This Week in History – Week of Sept. 5th
Our Board of Education has leased a part of the old store-house adjoining Timmerman’s coal yard for a school house for the south side. The end next to the canal will be occupied, and it is being fitted up and furnished with seats taken from the brick school house.
Members of the Legislative Committee on Preservation and Restoration of Historic Sites, along with local historians, inspected the old Inland Navigation Lock from the 1796 canal. Efforts are being made to preserve the lock as it is one of the oldest in the nation.
Terry Tippin, of Avon, Connecticut, has purchased the Little Falls Masonic Temple from the local Masons. Mrs. Tippin plans to live in part of the building, built in 1914, and use another part for a pottery studio and showroom. The Masons will continue to meet at the building for the time being.
Not too far from the Shell blockhouse, Lt. Solomon Woodworth and his scouting party were ambushed by Indians . Woodworth and 21 other brave patriots were killed in a matter of minutes.
Two sulphur springs were discovered about 50 rods from the new cemetery, in Furnace Hollow creek about one-half mile from the village.
All opposed to sewers should take a walk around the corner of Albany Street and Eastern Avenue (West Main Street.) We think that after looking at the state of affairs in that location they will be converted to the idea that sewers in this village are an actual necessity.
After operating, first from her home at 617 Albany Street with five residents, Catherine Van Allen opened her nursing home in the former Victorian Sheard Mansion at 29 Jackson Street. Thirty-two residents will occupy the first two floors while Mrs. Van Allen and her five children will live on the third floor.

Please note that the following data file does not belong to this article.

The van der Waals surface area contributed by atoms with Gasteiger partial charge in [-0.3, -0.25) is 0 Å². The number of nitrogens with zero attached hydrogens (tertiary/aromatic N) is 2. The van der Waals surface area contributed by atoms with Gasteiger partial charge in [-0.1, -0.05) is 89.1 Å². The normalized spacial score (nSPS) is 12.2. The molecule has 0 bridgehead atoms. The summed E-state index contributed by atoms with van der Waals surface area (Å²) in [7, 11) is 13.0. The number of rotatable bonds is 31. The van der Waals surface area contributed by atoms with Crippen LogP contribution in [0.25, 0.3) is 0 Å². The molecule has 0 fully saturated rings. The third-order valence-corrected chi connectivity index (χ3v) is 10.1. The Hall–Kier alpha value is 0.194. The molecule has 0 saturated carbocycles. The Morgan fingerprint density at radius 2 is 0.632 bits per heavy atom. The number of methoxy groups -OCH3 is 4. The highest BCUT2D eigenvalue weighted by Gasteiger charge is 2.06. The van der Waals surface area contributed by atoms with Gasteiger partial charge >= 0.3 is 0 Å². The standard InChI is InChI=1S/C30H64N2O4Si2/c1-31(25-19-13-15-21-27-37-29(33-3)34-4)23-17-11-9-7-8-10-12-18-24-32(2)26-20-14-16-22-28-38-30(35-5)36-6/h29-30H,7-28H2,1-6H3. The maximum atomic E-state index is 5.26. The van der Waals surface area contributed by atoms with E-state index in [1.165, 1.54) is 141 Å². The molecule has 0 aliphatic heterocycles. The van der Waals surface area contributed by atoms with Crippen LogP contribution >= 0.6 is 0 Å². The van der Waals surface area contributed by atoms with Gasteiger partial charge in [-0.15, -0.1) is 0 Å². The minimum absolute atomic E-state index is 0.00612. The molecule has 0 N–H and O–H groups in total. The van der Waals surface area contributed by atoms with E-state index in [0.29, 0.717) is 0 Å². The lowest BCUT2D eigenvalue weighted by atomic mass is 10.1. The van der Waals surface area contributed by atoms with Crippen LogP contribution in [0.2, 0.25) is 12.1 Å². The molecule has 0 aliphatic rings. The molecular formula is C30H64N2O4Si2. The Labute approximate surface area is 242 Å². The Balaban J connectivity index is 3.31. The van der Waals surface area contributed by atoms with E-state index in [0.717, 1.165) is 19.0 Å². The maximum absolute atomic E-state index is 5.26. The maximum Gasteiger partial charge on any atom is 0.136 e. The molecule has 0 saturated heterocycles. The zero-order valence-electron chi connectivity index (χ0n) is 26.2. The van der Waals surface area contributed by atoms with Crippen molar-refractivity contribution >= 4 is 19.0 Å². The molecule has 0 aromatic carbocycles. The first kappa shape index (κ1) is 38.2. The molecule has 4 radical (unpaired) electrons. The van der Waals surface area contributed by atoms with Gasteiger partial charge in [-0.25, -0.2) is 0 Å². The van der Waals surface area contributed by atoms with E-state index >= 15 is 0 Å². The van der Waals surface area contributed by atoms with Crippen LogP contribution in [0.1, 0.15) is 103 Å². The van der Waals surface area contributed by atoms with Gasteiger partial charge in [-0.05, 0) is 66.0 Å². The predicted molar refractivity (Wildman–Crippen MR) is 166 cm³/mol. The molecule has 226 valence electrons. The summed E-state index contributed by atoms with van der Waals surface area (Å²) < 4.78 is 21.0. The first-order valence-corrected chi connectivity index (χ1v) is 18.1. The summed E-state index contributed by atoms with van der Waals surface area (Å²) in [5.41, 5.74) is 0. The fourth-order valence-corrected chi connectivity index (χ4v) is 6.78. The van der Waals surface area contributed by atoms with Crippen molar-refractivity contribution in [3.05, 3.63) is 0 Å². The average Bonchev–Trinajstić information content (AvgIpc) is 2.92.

Mayor Ted Wind has proclaimed today as “Mohawk Valley Garlic Growers’ Day” in honor of the garlic festival to be held in Little Falls at Canal Place.
Daring robberies and thefts are becoming all too common in our village, demanding watchmen at the most important points within a short time. Several places have been robbed – most of the transgressions involving watches and jewelry.
About 1800 people attended the pilgrimage of St. Mary’s church to the Auriesville Shrine on the West Shore Railroad.
A contract was awarded to Casey & Murray to construct the Barge Canal (Erie Canal) through Little Falls.
Leon Dussault’s Orchestra and a group local people under the auspices of the American Legion, broadcast from WGY in Schenectady. There were so few radios in Little Falls that groups gathered at places such as the Y.W.C.A. to listen.
The Modoc base ball club of Canajoharie came to Little Falls to play the local “White Stockings” and were “scalped” by a score of 53 to 13. Williams and Selcer each scored 10 runs for the locals.
The banner read – “A war to end wars!” That’s what the first 14 young men from Little Falls thought as they were sworn into the service of the nation and departed for army training camps. They would join millions of humans across the seas locked in a death grip with their foes in World War I.
Work crews tearing up Garden Street between Waverley Place and Salisbury Street unearthed wooden water pipes from a water delivery system that had been discontinued from service over 100 years ago. Several years ago, similar wooden pipes were found during excavation for Shopper’s Square.
The parochial school connected with St. Mary’s church opened with nearly 300 pupils, with their instructions being furnished by four lay teachers. The average for each teacher is too large for the best results, but no more than for Union schools. The large number in students is due in part to child labor laws in our mills.
The new bell for the school house on Church Street weighs 387 pounds. It can be heard nearly anywhere in the village.
The old Gem Theatre in the Beniens block has been closed and the new Gem theatre, with a capacity of 425 on the ground floor and first balcony, has been opened. The natty little new playhouse has been crowded at each of the three nightly performances.
This Week in History” is brought to you by the Little Falls Historical Society. Please Visit the Little Falls Historical Society Website and please consider supporting the Museum by becoming a Member. Download the membership form here!